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October 2008
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Technology, Society and The Enviornment: Week 5

Today is the Canadian Thanksgiving Holiday Monday so my class has been cancelled. I decided to postpone my blog on last weeks class until today as a bridge between the gap in class. This week were tasked to read much of Vanderburg’s book Living in the Labyrinth of Technology before we head back into class next week.

Vanderburg continued with the culture-based connectedness this week. He spoke about science, and coming from an engineer, it was interesting that science was not necessarily the absolute truth either. He did not say whether he believed religion, politics, economics, or culture was the answer but it was interesting that he inferred that all of these played a role in what our ‘ultimate’ truth was.

Our main focus in the lecture was Myths. Not a myth in the traditional, storytelling sense but as defined by Vanderburg “the interpolations and extrapolations that give us confidence to do anything.” The best definition I’ve found on-line comes from Princeton Universities Wordnet, which defines a myth as “a traditional story accepted as history; serves to explain the world view of a people.”

Pre-Industrial Revolution the Sacred or Central Myth of a society was cultural unity and hierarchy. Life was about Kings, Queens, Nobles and Peasants. They all believed in religion, learned from their ancestors and followed in their footsteps. We symbolize all that is known and anything that is unknown we try to symbolize as known (Vanderburg’s example was a tree. We know that a tree will not jump out in front of the car while driving. Why? Well we know what a tree does, i.e we can symbolize what it can do. But we also symbolize what it cannot do, not because we know what it cannot do, but because we know what it can do).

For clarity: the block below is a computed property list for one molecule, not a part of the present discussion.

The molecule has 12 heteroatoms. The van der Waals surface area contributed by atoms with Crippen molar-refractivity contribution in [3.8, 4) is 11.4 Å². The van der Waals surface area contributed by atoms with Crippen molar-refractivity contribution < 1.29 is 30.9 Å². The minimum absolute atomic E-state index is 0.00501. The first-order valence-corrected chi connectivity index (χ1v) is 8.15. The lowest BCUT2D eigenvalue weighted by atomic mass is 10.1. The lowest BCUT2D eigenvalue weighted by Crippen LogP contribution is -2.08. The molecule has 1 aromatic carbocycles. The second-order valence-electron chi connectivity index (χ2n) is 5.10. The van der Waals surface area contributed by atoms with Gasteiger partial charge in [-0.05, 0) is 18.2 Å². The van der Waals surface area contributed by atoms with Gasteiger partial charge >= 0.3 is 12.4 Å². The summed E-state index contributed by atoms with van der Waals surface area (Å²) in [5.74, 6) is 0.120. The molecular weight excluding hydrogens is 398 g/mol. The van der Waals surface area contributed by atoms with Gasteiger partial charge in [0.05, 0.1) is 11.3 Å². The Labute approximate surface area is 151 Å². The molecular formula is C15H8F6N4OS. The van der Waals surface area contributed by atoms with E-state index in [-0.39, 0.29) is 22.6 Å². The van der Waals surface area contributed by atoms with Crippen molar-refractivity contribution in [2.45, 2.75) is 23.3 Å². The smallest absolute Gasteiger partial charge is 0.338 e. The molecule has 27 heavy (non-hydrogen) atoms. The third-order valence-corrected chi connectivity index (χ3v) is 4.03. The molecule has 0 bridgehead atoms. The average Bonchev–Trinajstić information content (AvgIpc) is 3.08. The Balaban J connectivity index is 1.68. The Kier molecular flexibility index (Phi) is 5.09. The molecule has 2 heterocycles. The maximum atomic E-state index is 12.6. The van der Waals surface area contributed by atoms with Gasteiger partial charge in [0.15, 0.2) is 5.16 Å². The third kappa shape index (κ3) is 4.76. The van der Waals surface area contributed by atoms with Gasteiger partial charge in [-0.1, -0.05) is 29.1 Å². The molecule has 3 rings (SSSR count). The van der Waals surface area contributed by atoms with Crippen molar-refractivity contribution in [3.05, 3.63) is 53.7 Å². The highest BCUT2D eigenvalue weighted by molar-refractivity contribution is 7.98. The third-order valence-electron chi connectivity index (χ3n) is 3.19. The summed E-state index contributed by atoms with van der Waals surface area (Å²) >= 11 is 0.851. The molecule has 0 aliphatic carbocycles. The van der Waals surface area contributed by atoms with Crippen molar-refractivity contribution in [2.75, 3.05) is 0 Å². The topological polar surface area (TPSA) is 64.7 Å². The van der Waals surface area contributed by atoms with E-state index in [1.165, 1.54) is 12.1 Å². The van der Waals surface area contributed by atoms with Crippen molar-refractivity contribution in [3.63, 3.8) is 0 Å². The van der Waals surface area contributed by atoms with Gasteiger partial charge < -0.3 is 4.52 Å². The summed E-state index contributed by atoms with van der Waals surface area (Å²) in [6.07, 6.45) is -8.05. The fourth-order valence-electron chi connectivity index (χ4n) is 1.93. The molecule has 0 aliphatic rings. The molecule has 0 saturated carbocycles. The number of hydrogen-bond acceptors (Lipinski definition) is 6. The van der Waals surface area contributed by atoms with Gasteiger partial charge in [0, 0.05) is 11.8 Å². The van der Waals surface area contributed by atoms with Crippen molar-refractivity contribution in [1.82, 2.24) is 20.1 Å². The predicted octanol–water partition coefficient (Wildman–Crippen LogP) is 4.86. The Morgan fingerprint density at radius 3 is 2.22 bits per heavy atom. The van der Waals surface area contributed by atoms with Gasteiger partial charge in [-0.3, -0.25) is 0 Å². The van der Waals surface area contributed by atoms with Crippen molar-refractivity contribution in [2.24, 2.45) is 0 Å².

But what happened when the world industrialized?

The goal was to come full circle this lecture. To see that the technology-based connectedness now dominated the culture-based connectedness. During the Industrial Revolution the central or sacred myth was capital (money). Without capital we would not want machines to make goods quicker, but with capital there was a desire for increased profit.

Supporting this sacred myth of capital was the dominant myth of progress. Again to become a better society, a wealthier society, we had to move forward, be more efficient, and simplify labour further. This was further supported by the three great myths:

  1. Material Progress would lead to social progress: We would all be better citizens if we individually had more capital
  2. Hardwork: During the Industrial Revolution there was a movement away from the belief that God made you virtuous. Now individuals began to believe that working hard would make you virtuous.
  3. Happiness: To be happy in life one had to have material comforts.

Again all of this was only possible with an influx of money.

Vanderburg concluded the lecture that when capital became the sacred myth that it had weakend the culture-based connectedness. However, even though the culture-based connectedness was weakened, cultural unity had strengthened.